James Bond Is Played By: Sean Connery (First time)
James Bond Is a Surprisingly Skilled: Hat tosser.
The Villain Is: Doctor No (Joseph Wiseman), a deranged nuclear scientist disrupting American rocket launches, partly for the terrorist organization SPECTRE, but mostly for s—s and giggles.
Best Sequence: Connery’s very first scene as James Bond, at a London club’s baccarat table. Still probably the greatest character introduction in movie history:

Why It’s #6: There were still a few kinks to work out — no cold open, a poorly edited mix of songs in the opening titles, no Q or gadgets— but it’s kind of remarkable just how much of the James Bond formula was already in place in the very first film, from the character’s classic introduction, his penchant for dry martinis, and even his habit of winding up at a fancy dinner table with his evil nemesis (In this movie, though, that actually makes sense, because Dr. No is trying to recruit him into the ranks of SPECTRE). That’s a credit to the strength of Ian Fleming’s source material (there were already nine Bond novels in print by 1962) and to the vision of producers Harry Saltzman and Albert R. Broccoli and director Terence Young, who helmed three of the first four Connery movies. And while Bond would quickly transform into a superhero, this guy is still recognizable as a secret agent who spies on people and investigates cases, and Dr. No pays more attention to tradecraft than any of the 23 movies that followed. Bond movies got much bigger than this, but they were rarely much better.


5. The Living Daylights

Year: 1987
Director: John Glen
Writers:
Richard Maibaum and Michael G. Wilson
James Bond Is Played By: Timothy Dalton (First time)
James Bond Is a Surprisingly Skilled: Cello-case tobogganer.
The Villain Is: General Koskov (Joe Don Baker), a deranged arms dealer who partners with a Russian general on an elaborate arms for opium deal.
Best Sequence: The Living Daylights’ big action climax boasts maybe the most spectacular stunt in the 50 year history of the franchise: With Bond and an evil secret agent named Necros (!!!) clinging to a cargo net full of opium that’s dangling off the back of a plane. This scene is not for the acrophobic.

Why It’s #5: Twenty years before Daniel Craig, here’s the unheralded prototype for his angsty, lovelorn Bond. For Connery and Moore, sex was a weapon; for Dalton’s Bond, it’s his Achilles’ heel. Assigned to protect a Russian defector (Jeroen Krabbé) he finds himself incapable of killing a rival assassin because it’s … a beautiful woman (Maryam d’Abo). Sent to Tangiers to retrieve the defector after the KGB retrieves him, he instead travels to Bratislava to hunt down the assassin, for whom he’s quickly developed a deep obsession. The plot involving the defector and a crazy black market arms dealer is hilariously convoluted, but it’s still fairly easy to follow at each step of the way. Dalton himself is an underrated Bond, who combined the smoldering intensity of Craig with the preening arrogance of Connery. It’s just a shame he only got one more (flawed) film before he was retired; with better material, Dalton could have been fans’ favorite Bond. Instead, he became the forgotten one.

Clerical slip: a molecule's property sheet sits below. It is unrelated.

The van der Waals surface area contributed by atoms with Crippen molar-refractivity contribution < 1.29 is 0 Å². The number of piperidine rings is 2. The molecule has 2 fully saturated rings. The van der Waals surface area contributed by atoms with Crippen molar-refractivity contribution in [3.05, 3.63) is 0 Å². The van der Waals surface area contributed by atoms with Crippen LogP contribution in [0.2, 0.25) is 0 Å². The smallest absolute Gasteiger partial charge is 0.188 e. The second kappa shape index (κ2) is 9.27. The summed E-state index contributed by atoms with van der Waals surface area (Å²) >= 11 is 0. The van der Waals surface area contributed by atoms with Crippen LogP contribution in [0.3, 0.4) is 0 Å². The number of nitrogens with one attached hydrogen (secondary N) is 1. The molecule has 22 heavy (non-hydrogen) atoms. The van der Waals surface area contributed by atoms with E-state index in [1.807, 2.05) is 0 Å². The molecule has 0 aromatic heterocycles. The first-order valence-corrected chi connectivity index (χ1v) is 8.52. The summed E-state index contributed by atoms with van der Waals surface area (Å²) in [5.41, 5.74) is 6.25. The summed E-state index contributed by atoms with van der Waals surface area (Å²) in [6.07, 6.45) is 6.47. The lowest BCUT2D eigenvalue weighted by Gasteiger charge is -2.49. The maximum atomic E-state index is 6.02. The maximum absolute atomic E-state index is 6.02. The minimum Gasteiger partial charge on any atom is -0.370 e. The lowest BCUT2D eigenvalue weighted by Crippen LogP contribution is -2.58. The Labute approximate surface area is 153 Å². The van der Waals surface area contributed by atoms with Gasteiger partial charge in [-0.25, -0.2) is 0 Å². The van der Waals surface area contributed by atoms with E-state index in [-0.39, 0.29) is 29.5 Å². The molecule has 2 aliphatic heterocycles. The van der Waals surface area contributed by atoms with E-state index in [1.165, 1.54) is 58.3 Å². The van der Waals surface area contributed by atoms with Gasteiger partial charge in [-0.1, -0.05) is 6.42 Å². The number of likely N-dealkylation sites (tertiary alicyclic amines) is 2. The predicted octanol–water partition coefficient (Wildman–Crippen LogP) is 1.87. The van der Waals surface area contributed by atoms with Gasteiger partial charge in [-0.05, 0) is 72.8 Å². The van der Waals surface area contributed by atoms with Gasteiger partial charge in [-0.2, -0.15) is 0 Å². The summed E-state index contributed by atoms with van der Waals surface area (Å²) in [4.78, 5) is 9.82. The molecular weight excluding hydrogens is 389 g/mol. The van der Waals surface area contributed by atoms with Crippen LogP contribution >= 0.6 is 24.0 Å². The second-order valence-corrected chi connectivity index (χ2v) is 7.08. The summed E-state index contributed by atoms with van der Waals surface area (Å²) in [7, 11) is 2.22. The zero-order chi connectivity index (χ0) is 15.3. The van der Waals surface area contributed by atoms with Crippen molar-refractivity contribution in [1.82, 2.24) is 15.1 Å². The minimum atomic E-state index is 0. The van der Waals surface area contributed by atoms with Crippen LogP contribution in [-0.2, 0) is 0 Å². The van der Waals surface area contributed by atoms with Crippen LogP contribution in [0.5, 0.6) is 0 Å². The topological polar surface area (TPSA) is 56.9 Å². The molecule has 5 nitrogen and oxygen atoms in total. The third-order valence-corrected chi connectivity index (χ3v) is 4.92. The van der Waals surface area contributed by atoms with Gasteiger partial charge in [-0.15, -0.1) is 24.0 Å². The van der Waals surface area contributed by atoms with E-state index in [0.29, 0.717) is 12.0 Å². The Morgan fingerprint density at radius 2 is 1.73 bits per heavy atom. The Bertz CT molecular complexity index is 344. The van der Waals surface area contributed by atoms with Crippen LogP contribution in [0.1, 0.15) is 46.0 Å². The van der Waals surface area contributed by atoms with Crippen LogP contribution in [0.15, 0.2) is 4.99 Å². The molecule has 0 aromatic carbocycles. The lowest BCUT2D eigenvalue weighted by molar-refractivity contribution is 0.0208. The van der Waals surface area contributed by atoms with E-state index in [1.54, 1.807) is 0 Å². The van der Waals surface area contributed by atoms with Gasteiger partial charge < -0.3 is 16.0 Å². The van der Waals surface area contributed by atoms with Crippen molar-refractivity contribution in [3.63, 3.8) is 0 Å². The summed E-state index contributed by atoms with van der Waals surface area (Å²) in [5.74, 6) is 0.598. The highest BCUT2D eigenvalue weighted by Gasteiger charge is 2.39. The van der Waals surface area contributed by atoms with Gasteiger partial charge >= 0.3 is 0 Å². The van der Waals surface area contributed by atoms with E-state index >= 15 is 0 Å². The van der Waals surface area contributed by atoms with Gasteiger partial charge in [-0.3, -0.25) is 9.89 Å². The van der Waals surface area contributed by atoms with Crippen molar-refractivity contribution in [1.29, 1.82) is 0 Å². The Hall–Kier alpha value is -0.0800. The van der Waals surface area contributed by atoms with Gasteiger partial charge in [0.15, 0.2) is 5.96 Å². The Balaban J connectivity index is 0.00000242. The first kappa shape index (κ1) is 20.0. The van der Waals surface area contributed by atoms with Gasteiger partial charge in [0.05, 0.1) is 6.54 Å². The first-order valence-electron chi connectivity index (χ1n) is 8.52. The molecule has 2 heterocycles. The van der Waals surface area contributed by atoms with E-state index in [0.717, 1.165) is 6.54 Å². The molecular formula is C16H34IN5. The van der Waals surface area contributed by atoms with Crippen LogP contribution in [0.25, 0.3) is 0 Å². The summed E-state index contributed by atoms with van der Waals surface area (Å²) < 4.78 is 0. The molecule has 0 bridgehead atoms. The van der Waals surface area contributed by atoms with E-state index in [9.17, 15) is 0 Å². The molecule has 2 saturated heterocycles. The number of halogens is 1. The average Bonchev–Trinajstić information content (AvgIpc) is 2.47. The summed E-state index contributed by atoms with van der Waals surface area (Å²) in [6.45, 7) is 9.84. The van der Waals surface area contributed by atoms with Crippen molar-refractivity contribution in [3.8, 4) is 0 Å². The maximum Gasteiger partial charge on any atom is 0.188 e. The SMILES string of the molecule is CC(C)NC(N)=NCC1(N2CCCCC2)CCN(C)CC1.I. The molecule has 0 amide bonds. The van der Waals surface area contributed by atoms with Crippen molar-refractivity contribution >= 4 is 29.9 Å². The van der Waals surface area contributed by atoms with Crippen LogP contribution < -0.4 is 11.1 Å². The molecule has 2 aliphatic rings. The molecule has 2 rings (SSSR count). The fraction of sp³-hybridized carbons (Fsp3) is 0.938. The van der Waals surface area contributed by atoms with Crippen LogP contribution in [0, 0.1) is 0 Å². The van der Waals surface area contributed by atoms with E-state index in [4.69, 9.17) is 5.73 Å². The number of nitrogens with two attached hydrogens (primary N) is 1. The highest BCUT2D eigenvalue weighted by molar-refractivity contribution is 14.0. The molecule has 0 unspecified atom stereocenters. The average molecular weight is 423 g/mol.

4. Casino Royale

Year: 2006
Director: Martin Campbell
Writers:
Neal Purvis, Robert Wade, Paul Haggis
James Bond Is Played By: Daniel Craig (First time)
James Bond Is a Surprisingly Skilled: Freerunner; Texas Hold ’Em player.
The Villain Is: Le Chiffre (Mads Mikkelsen), a math genius, poker lover, and banker who’s gotten rich shorting the stocks of targets of a ring of international terrorists.
Best Sequence: Two words: Parkour chase. (Watch the scene on YouTube here.)

Why It’s #4: The first Daniel Craig Bond might have been overrated on its initial release because its ample strengths (and ample seriousness) seemed even greater in comparison to the final Pierce Brosnan Bond, the abysmal (and cartoonish) Die Another Day. But nearly a decade later, it’s clear this is a first-rate 007 film, and easily one of the great reboots in movie history. Director Martin Campbell (returning for his second Bond picture) stages one magnificent action scene after another (including the opening parkour romp through Madagascar, maybe the single best chase in all 24 Bond films), but even more impressively, he restores James Bond to a recognizable, flesh and blood human being. It’s hard to think of a single scene in any of the 20 previous Bond film where James Bond was physically hurt, but Craig’s Bond is repeatedly beaten nearly to death. His face gets mangled and bloodied, he nearly dies after being poisoned, and his nemesis Le Chiffre (Mads Mikkelsen, radiating calm menace) tortures him by mashing his testicles into pulp with a bullrope. Le Chiffre and Bond’s Texas Hold ‘Em games are mostly a bust (even in reboot mode, the franchise couldn’t resist glomming onto “cool” cultural trends) but Bond’s relationship with Vesper Lynd (Eva Green, simply radiant) builds to an ending that’s genuinely heartbreaking.


3. Skyfall

Year: 2012
Director: Sam Mendes
Writers:
Neal Purvis, Robert Wade, and John Logan
James Bond Is Played By: Daniel Craig (Third time)